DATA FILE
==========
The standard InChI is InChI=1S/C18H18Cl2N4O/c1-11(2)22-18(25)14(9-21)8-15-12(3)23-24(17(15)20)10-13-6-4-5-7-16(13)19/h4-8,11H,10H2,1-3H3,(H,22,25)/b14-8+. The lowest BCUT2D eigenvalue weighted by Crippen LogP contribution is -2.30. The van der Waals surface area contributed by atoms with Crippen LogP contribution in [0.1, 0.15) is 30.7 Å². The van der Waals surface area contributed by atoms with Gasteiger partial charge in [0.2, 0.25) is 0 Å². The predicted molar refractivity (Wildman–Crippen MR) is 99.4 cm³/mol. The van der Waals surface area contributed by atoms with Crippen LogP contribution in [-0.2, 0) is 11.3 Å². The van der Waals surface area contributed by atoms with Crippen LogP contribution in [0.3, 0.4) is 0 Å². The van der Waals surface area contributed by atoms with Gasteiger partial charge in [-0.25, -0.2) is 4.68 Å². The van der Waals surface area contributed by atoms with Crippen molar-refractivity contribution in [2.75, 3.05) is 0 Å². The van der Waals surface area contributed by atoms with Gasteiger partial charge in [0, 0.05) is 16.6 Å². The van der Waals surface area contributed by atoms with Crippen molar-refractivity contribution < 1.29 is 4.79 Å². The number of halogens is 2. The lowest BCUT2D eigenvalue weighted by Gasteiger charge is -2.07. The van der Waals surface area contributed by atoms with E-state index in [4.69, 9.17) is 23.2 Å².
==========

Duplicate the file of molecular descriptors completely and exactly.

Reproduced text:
The standard InChI is InChI=1S/C18H18Cl2N4O/c1-11(2)22-18(25)14(9-21)8-15-12(3)23-24(17(15)20)10-13-6-4-5-7-16(13)19/h4-8,11H,10H2,1-3H3,(H,22,25)/b14-8+. The lowest BCUT2D eigenvalue weighted by Crippen LogP contribution is -2.30. The van der Waals surface area contributed by atoms with Crippen LogP contribution in [0.1, 0.15) is 30.7 Å². The van der Waals surface area contributed by atoms with Gasteiger partial charge in [0.2, 0.25) is 0 Å². The predicted molar refractivity (Wildman–Crippen MR) is 99.4 cm³/mol. The van der Waals surface area contributed by atoms with Crippen LogP contribution in [-0.2, 0) is 11.3 Å². The van der Waals surface area contributed by atoms with Crippen LogP contribution in [0.3, 0.4) is 0 Å². The van der Waals surface area contributed by atoms with Gasteiger partial charge in [-0.25, -0.2) is 4.68 Å². The van der Waals surface area contributed by atoms with Crippen molar-refractivity contribution in [2.75, 3.05) is 0 Å². The van der Waals surface area contributed by atoms with Gasteiger partial charge in [0, 0.05) is 16.6 Å². The van der Waals surface area contributed by atoms with Crippen molar-refractivity contribution < 1.29 is 4.79 Å². The number of halogens is 2. The lowest BCUT2D eigenvalue weighted by Gasteiger charge is -2.07. The van der Waals surface area contributed by atoms with E-state index in [4.69, 9.17) is 23.2 Å².